By Leigh-Ann Athanasius

How do you determine that someone is a good hire or even a satisfactory hire? As much as we would love to have the perfect formula when hiring, it is next to impossible to guarantee that an employee will be a great hire in perpetuity. Unlike other resources that factor into a company’s operations, people are complex and need to be treated as such.

Let’s take the simple example of when you buy pens for the office – you know what your return is going to be. Everyday you pick it up and it will consistently work as it should until it runs out of ink; you throw it away and find a replacement to do the job in the exact same way. Some people and companies expect employees to function like this; but we all should know this is unrealistic.

So can you quantify a ‘good hire’?

Maybe it’s based on whether they are performing all their tasks the way they should? Is it when they go above and beyond the tasks that they are required to do? Is it based on how they directly influence the bottom line? The answer would vary from one company to the next.

However, there tends to be the perception that one should be able to accurately track cost per hire and how it translates to the revenue generated, similar to what you would expect from an ad campaign. But that is difficult to do if there isn’t a direct one-to-one relation between an employee’s input and the eventual output. This is especially true when dealing with the provision of services.

It becomes even trickier when dealing with teams because there are combined efforts that produce the desired results. So can you accurately attribute success to a particular individual and quantify that their work alone contributed to the achievement of a task? This means that determining a ‘good hire’ is a lot more nuanced than just their output. In fact, you may only notice their performance if it starts to drop.

If somebody seems to be slipping, it is on their supervisors and HR to evaluate what could be the cause and determine the next steps. People have off days; the environment may cause them to perform differently to how they presented in the interview; life circumstances could have changed that are hindering performance for a certain period of time; these are examples of possibilities that should be factored in when dealing with employees.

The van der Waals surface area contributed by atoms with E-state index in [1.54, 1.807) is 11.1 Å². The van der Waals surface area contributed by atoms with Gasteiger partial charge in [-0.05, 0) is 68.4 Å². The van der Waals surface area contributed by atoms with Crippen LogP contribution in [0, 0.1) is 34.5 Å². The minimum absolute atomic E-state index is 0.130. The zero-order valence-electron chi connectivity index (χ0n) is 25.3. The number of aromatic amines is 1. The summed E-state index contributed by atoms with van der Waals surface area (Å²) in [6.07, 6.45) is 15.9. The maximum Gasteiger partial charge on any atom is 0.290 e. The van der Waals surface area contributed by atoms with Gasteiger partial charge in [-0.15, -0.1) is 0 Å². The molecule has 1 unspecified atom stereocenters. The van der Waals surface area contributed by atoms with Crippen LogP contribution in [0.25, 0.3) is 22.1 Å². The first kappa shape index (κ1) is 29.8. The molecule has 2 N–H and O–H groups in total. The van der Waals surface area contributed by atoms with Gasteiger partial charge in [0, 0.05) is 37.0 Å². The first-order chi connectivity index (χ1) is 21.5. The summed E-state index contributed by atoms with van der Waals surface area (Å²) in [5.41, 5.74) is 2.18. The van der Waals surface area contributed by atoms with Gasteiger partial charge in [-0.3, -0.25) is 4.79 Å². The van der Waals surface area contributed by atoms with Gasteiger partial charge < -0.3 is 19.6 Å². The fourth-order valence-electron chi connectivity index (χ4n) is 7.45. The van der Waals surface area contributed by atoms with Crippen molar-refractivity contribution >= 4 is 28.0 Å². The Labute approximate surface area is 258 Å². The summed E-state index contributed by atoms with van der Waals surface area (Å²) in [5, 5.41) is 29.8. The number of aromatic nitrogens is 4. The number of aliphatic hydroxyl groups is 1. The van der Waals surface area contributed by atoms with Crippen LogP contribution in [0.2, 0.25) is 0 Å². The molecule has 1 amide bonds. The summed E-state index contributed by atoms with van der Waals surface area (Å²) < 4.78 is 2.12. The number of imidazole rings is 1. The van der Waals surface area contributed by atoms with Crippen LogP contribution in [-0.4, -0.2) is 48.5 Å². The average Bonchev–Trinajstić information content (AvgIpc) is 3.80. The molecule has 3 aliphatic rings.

The best practice…

When recruiting, consider the experience that this person is going to have while at the company. How can that be optimised so that they can perform at their best? How do people dynamics within your organisation play into the performance of a team/function? People can improve, and circumstances can change that allow an employee to get back to the point of being considered a ‘good hire’ by whatever metric your company chooses to follow.

Possibly avoid rushing to replace someone before fully understanding the situation that may have led to the decline in performance. As much as employees are expected to further the goals of the organisation, they are more than just a resource to pump out the desired output. Give people grace (definitely within reason), and try to understand your employees and that could potentially transform a satisfactory employee into a great hire. 

Far beyond administration, your HR department can be the key in ‘mapping out’ and removing potential roadblocks that are taking place within your organisation. As a recruitment partner and an HR partner in general, PPA have endeavoured to understand what happens beyond the job description. This allows us to figure out micro factors that are hard to capture within the job description but are vital to the success of a potential candidate.

But most importantly, as a best practice, companies should consider their employees’ experience while working and figure out how to eliminate some of the potential pitfalls that can come about from the basic input-output formula. Remember, people are not pens, so we need to stop recruiting and generally treating them like they are.

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